After the Taliban took control in August 2021, Western nations including the United States cut off all foreign aid to Afghanistan. These development grants had formerly constituted 45% of Afghan gross domestic product and 75% of the Afghan national budget. As these stipends dried up, the Afghan government was left with a mere quarter of its previous purchasing power. In addition, the United States imposed austere sanctions across numerous sectors and industries in Afghanistan, further crippling an already fragile financial system.


Most recently, President Biden signed an executive order that froze more than $7 billion worth of assets that the Afghan central bank had deposited in the U.S. Federal Reserve. In response to widespread criticism and mounting outcry, Biden partially relented and authorized the eventual and conditional release of a portion of these holdings. But as much as half of the total amount could end up being disbursed to relatives of the September 11th terrorist attack victims, while the other half could be placed in a virtual trust fund and distributed to various recipients in Afghanistan at the discretion of the United States.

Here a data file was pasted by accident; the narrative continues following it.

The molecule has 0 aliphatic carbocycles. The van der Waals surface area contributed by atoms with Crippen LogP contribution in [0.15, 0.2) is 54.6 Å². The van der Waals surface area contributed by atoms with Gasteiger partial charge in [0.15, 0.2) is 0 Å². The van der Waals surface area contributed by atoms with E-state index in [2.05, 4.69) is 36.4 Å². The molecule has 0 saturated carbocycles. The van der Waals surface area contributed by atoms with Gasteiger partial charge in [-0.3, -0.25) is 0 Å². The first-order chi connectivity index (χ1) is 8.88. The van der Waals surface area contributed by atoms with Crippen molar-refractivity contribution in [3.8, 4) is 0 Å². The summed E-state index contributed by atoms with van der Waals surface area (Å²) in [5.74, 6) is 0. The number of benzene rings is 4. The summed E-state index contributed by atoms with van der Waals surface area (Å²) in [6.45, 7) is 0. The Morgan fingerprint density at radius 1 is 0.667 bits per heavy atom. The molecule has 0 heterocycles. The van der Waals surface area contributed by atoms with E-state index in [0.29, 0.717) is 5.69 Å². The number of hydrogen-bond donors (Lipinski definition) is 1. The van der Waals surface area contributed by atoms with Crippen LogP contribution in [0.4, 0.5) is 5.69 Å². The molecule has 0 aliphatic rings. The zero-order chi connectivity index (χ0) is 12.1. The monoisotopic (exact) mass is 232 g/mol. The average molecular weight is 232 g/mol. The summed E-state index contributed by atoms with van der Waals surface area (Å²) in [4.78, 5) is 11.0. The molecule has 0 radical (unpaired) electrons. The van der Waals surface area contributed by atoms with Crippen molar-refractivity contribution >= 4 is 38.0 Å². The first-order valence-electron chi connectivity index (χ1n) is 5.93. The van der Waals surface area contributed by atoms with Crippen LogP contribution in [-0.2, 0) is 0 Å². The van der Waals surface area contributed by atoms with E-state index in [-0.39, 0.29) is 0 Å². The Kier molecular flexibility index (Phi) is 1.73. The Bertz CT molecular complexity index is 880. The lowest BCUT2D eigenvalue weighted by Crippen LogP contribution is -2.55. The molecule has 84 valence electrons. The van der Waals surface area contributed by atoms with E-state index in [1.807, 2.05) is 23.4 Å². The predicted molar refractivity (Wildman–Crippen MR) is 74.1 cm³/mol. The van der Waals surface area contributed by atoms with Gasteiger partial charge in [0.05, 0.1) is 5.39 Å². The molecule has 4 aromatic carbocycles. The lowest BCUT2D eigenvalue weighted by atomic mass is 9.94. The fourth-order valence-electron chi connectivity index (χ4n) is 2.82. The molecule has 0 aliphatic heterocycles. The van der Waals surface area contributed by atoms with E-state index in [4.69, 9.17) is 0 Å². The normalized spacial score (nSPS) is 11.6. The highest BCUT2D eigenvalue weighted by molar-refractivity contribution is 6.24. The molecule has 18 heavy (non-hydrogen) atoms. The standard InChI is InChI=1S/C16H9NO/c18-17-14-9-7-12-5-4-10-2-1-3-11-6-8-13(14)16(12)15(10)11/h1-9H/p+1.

Make no mistake: every cent of these investments belongs to the Afghan people and is absolutely essential to the revitalization of the struggling Afghan economy. The U.S. government has not merely seized the funds of the Afghan central bank, but has confiscated the property of the citizens of Afghanistan. The Biden administration has attempted to disguise illegal plunder as some sort of noble and patriotic endeavor; but while compensation for those who were harmed by the events of 9/11 is certainly warranted, it simply cannot justify the unlawful theft of Afghan capital or the continued impoverishment of the Afghan people. In the short term, the consequences for Afghanistan are dire. In the long term, the precedent established is dangerous.


All of these measures are, of course, primarily aimed at moderating, if not obstructing, Taliban leadership. But the real casualties of the ongoing economic assault on Afghanistan are innocent people: a people whose recovery from 50 years of chronic warfare and U.S. interference has been interrupted by the devastation of the pandemic, and a people who are currently dying of starvation, from exposure, or from preventable illnesses and treatable injuries.


One chapter of U.S. abuses has ended. Another is underway. If calamity is to be averted in Afghanistan, the United States must reverse its course and completely overhaul its approach to the evolving situation. It must accept the inevitable reality of Taliban rule and work to cooperate with Taliban members in order to establish and foster a credible relationship with the Afghan government, and thus spare the people of Afghanistan from further distress. It must find a way to restore fiscal assistance and to abolish sanctions against Afghanistan in a manner that is safe and responsible. And it must return the billions of dollars of stolen money to the Afghan people.


Millions of lives are at stake.